The Center for Podiatric Care and Sports Medicine

MLB News: Los Angeles Angels’ Albert Pujols Recovers from Plantar Plate Surgery

Posted by on Monday, January 18th, 2016

plantar plate surgery
Los Angeles Angels player Albert Pujols is taking a few months off the field to recover from plantar plate surgery. Image source: Flickr CC user socialtimes

Don’t expect to see Albert Pujols playing his usual first base post, according to a report from Real GM last month.1 The Los Angeles Angels has slated Pujols as a Designated Hitter for the 2016 season following at least five months of recovery from plantar plate surgery. “The most we need from Albert is his 650 plate appearances and hitting in the middle of our lineup and being as productive as he is,” said team manager Mike Scioscia. “And if we can do that with him playing the Gold Glove-caliber first base that he can bring, great. But we definitely don’t want to jeopardize his ability in the batter’s box with what he does at first base.”

What Happened to Albert Pujols?

Pujols had a plantar plate on his right big toe surgically repaired to address chronic foot pain.2 According to the LA Times, “Pujols injured the area around his second toe in Cleveland on Aug. 28.”3 As the home-run leader with 35 homers and 80 runs batted in, the team certainly needs his hitting power for the 2016 season.

Pujols told reporters that his foot began bothering him after hitting the first base bag on a double-play in Cleveland. Since then, his condition has only worsened. Patients say the pain of a plantar plate injury is like “walking on the bones of the foot” without any padding.4 Sometimes the toes present with some type of deformity (like splaying or clawing) and show visible swelling and redness. The pain beneath the ball of the foot, extending towards the second toe, is persistent.

Often the damage is subtle and difficult to detect in scans. So while x-rays and MRIs showed no broken bones, Pujols knew he had to be serious about his treatment when the right knee he had surgically repaired began acting up. This is not the first time Pujols has struggled with setbacks related to his feet either. Back in 2013, he tore his left plantar fascia and underwent extracorporeal shockwave therapy, in addition to taking some time off to recover.5

Why Plantar Plate Surgery?

Dr. Robert Anderson of North Carolina recommended that Pujols undergo surgical repair of the plantar plate, a thick ligament structure that attaches the toe bones to the ball of the foot and protects the metatarsal heads from pressure. Damage to this crucial area of the foot can lead to all sorts of problems –“crossover toe, overlapping hammertoe, capsulitis, bursitis, pre-dislocation syndrome and metatarsalgia,” according to Podiatry Today.6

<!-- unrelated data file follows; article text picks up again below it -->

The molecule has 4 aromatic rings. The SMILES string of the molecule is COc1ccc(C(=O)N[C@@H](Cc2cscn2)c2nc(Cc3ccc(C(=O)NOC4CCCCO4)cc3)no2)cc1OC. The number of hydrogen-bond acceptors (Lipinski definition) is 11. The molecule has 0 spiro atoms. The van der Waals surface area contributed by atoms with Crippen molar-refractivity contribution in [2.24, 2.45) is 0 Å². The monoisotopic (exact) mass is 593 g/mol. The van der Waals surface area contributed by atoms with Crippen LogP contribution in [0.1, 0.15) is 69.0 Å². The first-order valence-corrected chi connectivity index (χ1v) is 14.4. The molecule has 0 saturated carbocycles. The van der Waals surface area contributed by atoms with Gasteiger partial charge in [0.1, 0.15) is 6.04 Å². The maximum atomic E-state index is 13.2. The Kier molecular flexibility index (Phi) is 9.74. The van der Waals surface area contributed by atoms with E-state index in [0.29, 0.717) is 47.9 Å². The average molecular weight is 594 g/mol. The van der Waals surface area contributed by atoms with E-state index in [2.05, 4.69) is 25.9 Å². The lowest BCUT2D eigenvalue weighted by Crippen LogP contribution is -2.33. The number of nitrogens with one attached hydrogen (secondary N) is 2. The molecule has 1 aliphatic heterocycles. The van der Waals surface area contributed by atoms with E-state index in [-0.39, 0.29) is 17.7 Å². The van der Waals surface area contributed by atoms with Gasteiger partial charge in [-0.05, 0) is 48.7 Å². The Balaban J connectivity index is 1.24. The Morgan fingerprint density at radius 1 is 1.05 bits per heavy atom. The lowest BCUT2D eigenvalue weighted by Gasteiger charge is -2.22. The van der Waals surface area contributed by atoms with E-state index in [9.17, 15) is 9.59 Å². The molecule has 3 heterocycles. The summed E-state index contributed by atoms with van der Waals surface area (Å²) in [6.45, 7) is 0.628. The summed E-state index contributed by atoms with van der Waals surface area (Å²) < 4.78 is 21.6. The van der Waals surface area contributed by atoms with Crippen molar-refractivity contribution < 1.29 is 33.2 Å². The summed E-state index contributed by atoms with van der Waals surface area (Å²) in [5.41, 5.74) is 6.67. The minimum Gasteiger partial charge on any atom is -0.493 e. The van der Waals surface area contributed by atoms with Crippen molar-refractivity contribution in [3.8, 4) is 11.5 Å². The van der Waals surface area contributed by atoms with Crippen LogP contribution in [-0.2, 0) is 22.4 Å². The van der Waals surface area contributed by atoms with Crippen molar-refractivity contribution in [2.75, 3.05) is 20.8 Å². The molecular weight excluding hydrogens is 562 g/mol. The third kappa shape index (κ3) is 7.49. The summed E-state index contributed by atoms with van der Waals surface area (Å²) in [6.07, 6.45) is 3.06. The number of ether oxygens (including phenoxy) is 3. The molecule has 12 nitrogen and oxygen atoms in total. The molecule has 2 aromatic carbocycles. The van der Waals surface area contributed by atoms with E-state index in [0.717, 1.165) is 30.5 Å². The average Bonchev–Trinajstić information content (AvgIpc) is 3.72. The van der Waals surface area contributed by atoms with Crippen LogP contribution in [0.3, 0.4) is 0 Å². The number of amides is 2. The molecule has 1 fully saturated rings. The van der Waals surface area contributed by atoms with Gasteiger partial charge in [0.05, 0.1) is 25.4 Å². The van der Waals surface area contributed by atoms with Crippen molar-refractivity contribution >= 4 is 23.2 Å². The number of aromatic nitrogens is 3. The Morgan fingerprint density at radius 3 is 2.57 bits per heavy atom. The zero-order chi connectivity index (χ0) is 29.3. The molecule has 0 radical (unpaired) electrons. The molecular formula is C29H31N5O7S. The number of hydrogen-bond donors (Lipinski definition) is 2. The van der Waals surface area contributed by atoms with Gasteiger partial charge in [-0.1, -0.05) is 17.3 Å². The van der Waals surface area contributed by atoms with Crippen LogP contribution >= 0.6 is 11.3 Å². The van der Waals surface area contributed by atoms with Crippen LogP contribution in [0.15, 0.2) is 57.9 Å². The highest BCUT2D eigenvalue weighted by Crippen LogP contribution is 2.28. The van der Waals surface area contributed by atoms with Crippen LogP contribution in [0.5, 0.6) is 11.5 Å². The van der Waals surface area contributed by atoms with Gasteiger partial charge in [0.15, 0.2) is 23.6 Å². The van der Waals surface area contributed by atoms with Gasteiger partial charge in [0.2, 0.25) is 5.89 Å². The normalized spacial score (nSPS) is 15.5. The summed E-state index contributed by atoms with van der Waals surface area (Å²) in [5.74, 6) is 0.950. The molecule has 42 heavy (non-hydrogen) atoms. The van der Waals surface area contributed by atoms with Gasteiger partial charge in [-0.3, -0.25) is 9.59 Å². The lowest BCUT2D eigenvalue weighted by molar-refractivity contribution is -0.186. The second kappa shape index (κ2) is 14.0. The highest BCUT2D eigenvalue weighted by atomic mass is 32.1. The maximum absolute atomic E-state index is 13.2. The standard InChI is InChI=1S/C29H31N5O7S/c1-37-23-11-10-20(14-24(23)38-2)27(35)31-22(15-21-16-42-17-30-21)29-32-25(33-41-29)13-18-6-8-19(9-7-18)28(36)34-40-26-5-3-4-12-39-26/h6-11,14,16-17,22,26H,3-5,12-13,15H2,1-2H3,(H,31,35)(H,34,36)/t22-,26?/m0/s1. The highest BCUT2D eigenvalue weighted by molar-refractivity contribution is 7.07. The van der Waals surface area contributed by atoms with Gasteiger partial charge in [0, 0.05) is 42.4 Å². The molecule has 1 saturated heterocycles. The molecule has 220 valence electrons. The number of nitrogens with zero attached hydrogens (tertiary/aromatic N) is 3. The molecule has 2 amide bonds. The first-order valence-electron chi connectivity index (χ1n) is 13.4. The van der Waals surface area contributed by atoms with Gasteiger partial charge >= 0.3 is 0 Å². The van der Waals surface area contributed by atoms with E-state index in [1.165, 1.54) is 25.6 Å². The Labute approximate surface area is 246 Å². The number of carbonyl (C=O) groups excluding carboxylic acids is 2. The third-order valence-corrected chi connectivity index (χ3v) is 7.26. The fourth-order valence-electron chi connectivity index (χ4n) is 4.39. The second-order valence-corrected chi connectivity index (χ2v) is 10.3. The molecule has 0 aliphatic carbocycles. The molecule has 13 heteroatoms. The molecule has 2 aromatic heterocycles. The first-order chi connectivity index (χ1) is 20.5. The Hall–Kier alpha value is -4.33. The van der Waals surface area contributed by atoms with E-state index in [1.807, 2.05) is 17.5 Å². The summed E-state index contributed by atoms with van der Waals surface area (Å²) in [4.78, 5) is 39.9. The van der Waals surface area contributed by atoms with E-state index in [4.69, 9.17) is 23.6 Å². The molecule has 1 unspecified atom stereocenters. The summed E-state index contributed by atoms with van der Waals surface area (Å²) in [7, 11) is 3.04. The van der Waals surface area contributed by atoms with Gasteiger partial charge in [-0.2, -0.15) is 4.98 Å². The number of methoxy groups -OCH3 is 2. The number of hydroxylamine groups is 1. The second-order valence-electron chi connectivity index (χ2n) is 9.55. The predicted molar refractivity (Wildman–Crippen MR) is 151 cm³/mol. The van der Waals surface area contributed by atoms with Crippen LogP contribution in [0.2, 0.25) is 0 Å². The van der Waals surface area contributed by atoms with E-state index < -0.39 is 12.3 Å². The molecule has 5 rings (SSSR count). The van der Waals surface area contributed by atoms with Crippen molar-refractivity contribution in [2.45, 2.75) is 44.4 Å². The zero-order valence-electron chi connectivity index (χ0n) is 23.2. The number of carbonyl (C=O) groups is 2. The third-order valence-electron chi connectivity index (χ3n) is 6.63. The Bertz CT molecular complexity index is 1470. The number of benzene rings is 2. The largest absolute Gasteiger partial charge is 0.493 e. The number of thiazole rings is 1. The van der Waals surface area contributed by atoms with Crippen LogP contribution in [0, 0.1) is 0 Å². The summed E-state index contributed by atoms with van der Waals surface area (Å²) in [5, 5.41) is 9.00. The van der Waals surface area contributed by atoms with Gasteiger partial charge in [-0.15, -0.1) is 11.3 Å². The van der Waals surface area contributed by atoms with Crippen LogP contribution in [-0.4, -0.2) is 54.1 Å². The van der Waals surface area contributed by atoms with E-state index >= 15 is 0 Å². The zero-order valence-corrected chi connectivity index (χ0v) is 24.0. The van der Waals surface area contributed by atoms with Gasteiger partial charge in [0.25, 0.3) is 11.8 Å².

The injury has dogged Pujols all season, says USA Today.7 The $240 million heavy hitter was forced off his first base post for 65 of a career-low 99 games. “Pujols will finish with fewer than 30 homers for the first time in his remarkable 13-season career, along with career lows in batting average (.258), on-base percentage (.330) and slugging percentage (.437),” said the newspaper–adding that Pujols will be 34 years old in January with eight seasons left in his contract (the third largest in major league history). “It’s not an easy decision, as competitive as I am,” Pujols said. “But I also understand that we (need) to look beyond the season.”

More conservative treatments for plantar plate injury may include: anti-inflammatory agents for pain, compression therapy to control edema, ice to reduce swelling, shoe modification and off-weight padding to reduce pressure, and sling padding or taping to discourage worsening of symptoms or full dislocation.8 When caught early, some of these treatment methods (particularly padding and taping) can be very effective in facilitating the healing process. However, with professional athletes and many other patients, we don’t usually see the condition until it has progressed to a chronic state–at which point surgery may be the most suitable course of action.

What Is a Primary Plantar Plate Repair?

To perform a primary plantar plate repair, surgeons at The Center for Podiatric Care and Sports Medicine use a linear plantar incision under the metatarso-phalangeal joint to the weightbearing fat pad. After opening up the walls of fat, surgeons can inspect the fascia tissue, ligaments, and tendons. Sometimes we find layers of scar tissue, ruptures in the plate, or a pulling away of the plate from the base of the toe. The repair may require removal of diseased tissue, tightening laxity in the plate, debridement to clean up scar tissue and non-healing areas, and suturing to anchor the structures properly.

Following plantar plate surgery, the wounds are dressed with compressive gauze and wraps, which will need to be monitored by a professional and changed after week one and week two. After spending a few weeks on crutches, Pujols transitioned to a walking boot and will spend the winter in Kansas City undergoing rehabilitation.9 He’s been able to do some light cardio, but full weight bearing is typically discouraged for at least six weeks. Rare complications include over-correction, re-dislocation, infection, vascular compromise, and scarring.

Contact our offices in Manhattan or Westchester, New York for more information on plantar plate repair and foot pain treatment in NYC.



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If you have any foot problems or pain, contact The Center for Podiatric Care and Sports MedicineDr. Josef J. GeldwertDr. Katherine Lai, Dr. Ryan Minara and Dr. Mariola Rivera have helped thousands of people get back on their feet. Unfortunately, we cannot give diagnoses or treatment advice online. Please make an appointment to see us if you live in the NY metropolitan area or seek out a podiatrist in your area.